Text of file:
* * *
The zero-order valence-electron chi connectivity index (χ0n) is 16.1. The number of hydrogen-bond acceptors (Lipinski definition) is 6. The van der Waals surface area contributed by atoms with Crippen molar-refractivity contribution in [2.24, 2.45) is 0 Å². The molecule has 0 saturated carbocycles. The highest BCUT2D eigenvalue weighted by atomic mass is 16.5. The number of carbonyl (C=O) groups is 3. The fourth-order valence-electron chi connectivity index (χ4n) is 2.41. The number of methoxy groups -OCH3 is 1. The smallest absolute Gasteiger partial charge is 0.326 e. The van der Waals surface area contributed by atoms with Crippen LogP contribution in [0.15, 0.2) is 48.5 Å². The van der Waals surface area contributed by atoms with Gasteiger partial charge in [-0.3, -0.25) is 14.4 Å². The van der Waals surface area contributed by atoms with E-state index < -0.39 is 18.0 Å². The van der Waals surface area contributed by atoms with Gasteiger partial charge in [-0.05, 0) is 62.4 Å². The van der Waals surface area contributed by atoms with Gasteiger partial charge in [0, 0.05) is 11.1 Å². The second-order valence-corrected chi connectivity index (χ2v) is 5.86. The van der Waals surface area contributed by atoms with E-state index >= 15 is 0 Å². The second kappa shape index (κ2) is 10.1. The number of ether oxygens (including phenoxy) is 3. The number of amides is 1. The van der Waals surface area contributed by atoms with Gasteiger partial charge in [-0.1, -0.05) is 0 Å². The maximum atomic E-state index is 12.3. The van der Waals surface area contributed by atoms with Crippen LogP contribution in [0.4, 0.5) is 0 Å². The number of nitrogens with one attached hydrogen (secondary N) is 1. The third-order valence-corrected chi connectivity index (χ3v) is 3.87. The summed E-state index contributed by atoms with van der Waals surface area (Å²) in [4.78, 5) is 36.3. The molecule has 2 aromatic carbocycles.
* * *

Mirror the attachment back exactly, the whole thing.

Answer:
The zero-order valence-electron chi connectivity index (χ0n) is 16.1. The number of hydrogen-bond acceptors (Lipinski definition) is 6. The van der Waals surface area contributed by atoms with Crippen molar-refractivity contribution in [2.24, 2.45) is 0 Å². The molecule has 0 saturated carbocycles. The highest BCUT2D eigenvalue weighted by atomic mass is 16.5. The number of carbonyl (C=O) groups is 3. The fourth-order valence-electron chi connectivity index (χ4n) is 2.41. The number of methoxy groups -OCH3 is 1. The smallest absolute Gasteiger partial charge is 0.326 e. The van der Waals surface area contributed by atoms with Crippen LogP contribution in [0.15, 0.2) is 48.5 Å². The van der Waals surface area contributed by atoms with Gasteiger partial charge in [-0.3, -0.25) is 14.4 Å². The van der Waals surface area contributed by atoms with E-state index < -0.39 is 18.0 Å². The van der Waals surface area contributed by atoms with Gasteiger partial charge in [-0.05, 0) is 62.4 Å². The van der Waals surface area contributed by atoms with Gasteiger partial charge in [0, 0.05) is 11.1 Å². The second-order valence-corrected chi connectivity index (χ2v) is 5.86. The van der Waals surface area contributed by atoms with E-state index >= 15 is 0 Å². The second kappa shape index (κ2) is 10.1. The number of ether oxygens (including phenoxy) is 3. The number of amides is 1. The van der Waals surface area contributed by atoms with Gasteiger partial charge in [-0.1, -0.05) is 0 Å². The maximum atomic E-state index is 12.3. The van der Waals surface area contributed by atoms with Crippen LogP contribution in [0.4, 0.5) is 0 Å². The number of nitrogens with one attached hydrogen (secondary N) is 1. The third-order valence-corrected chi connectivity index (χ3v) is 3.87. The summed E-state index contributed by atoms with van der Waals surface area (Å²) in [4.78, 5) is 36.3. The molecule has 2 aromatic carbocycles.